Isn’t it wonderful to be in Year 11 now that the exams have finished? A long summer to enjoy, no homework, no exam preparation. Just enjoy the long hot summer days. We wish all Year 11s a relaxing and happy two months. You have deserved it.
Getting to sleep is often a problem for teenagers and consequently getting enough sleep is a challenge. One reason for this is the use of mobile phones during the evening. My advice is turn them off after 9pm, it will help a great deal.
It is well known that the number of teachers entering training is falling. I hear anecdotal evidence of a shortage of maths teachers in our schools. We also hear about the numbers of European professionals coming to this country declining. Recruiting and training enough teachers may take years to redress the balance. In the meantime our children may well be taught subjects such as maths by teachers who are trained in other subjects. With more “rigorous GCSE exams” who is going to teach these?
I hear this a lot from parents whose children struggle with maths.
Ask yourself these questions:
1. By saying this am I helping myself?
2. Am I helping my child?
3. How can I best help them?
It may be that helping yourself is the best way. We are available for free support to parents. You only have to ask.
The internet has opened the door to hundreds of free resource websites which can be of great benefit to the maths student. One I would like to highlight is Corbett maths. It has a rich variety of resources from the excellent 5 a day at different levels (from primary to higher GCSE) to videos and worksheets covering most topics. Mr Corbett has an engaging manner and explains maths concepts in a very understandable way. Highly recommended.
Some of the parents who come into our centre are very worried about SATs and how important they are. Well, they are important to the school especially for its OFSTED rating and ultimately funding. They can be good for a child’s self esteem, but they are not the most important thing about a child’s education.
My advice is: do your best, support your child but ease back on the pressure. It’s not the end of the world. In my experience most secondary schools don’t put too much weight on the results. So enjoy Year 6, it’s a great time!
I am often asked by parents how they can support their child when doing maths exams especially when it is beyond their own level of maths. I wonder if it might be better to teach parents rather than children how to add fractions or solve quadratic equations. In that way they can support them when their homework is very difficult.
How many of you would like to do some maths classes for parents? It would be free and in very small groups. Any takers?
Once a week I take my grandson to school which involves a 10 minute walk.
Along the way we are overtaken by scooters, parents talking to each other and parents often on their phones. I always try to make the walk of some interest, there is always something happening around you. It could be the weather, a plane in the sky, the moon still out in the early morning, birds, trees coming into blossom, catkins, leaves falling (depending on the season). It may even be an interesting vehicle on the road. There is always something to learn and it is continually changing.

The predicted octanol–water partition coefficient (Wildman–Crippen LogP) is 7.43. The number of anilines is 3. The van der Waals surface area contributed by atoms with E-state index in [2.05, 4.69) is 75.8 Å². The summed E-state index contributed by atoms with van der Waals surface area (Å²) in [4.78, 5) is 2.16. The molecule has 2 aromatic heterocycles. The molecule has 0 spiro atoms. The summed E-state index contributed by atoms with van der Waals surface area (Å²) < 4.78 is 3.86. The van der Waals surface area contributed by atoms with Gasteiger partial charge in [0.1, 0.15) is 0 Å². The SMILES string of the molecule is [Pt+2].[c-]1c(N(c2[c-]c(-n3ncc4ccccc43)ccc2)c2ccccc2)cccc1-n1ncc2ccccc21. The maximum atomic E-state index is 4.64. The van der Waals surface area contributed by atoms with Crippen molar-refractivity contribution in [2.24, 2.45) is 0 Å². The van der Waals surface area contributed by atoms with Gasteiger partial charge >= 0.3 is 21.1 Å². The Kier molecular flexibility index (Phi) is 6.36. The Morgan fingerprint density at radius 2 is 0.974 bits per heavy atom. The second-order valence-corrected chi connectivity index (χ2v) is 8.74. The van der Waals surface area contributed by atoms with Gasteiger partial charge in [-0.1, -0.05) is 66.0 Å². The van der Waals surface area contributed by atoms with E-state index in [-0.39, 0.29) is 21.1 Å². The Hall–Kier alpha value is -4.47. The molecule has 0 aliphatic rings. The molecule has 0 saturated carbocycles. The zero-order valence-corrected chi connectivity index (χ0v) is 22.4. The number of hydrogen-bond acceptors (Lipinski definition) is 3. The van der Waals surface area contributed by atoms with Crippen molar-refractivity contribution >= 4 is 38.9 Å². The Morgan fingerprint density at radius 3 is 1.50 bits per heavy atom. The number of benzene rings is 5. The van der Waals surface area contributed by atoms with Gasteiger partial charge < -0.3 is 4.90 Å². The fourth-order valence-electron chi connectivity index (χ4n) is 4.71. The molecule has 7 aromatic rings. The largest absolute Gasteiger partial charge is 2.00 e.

Many people walk around with no awareness of what is going on in the world. Life is happening all around and we need to be observant otherwise it will pass us by.
Ken Robinson makes the point that we are stifling creativity in our children.
Creativity is something I very much admire in people. Those who can write beautiful poetry, create stunning works of art or even those who can go into the kitchen without a cookbook and emerge with a meal which is delightful to the eye as well as the tongue.
I consider myself to be very practical and to have very little creativity but I wonder if there is a creative person waiting inside to come out when I really need it. Am I the product of a pragmatic education system which is only looking for more people to fuel the economy? We need to look at our education system and radically review what we are doing to the potential of the thousands of children who are being let down and failed by our current system.
What a responsibility we have for the next generation.
Tread softly because you tread on my dreams
I loved the speech given by Ken Robinson so much, pity we had to wait four years for the follow up. He makes the case for personalised education as opposed to the industrial model of one size fits all which we have at the moment. I believe we should recognise the individual talents of the children in our care, as educators or as parents. For example children ask questions, as a parent you know that you will be bombarded with questions all day some (or maybe many) of which you will not know the answer to. Bu setting ourselves up as founts of knowledge we will surely be found out. Teachers are in a much worse position and are expected to know the answers to everything related to their subject. We cannot possibly know the answer to everything but we have a duty to our children to find out. So teaching becomes learning and we must not feel uncomfortable about that. As educators all we can do is guide the people in our charge to a better understanding of the world around them.
I hear this video is now used on training courses for teachers.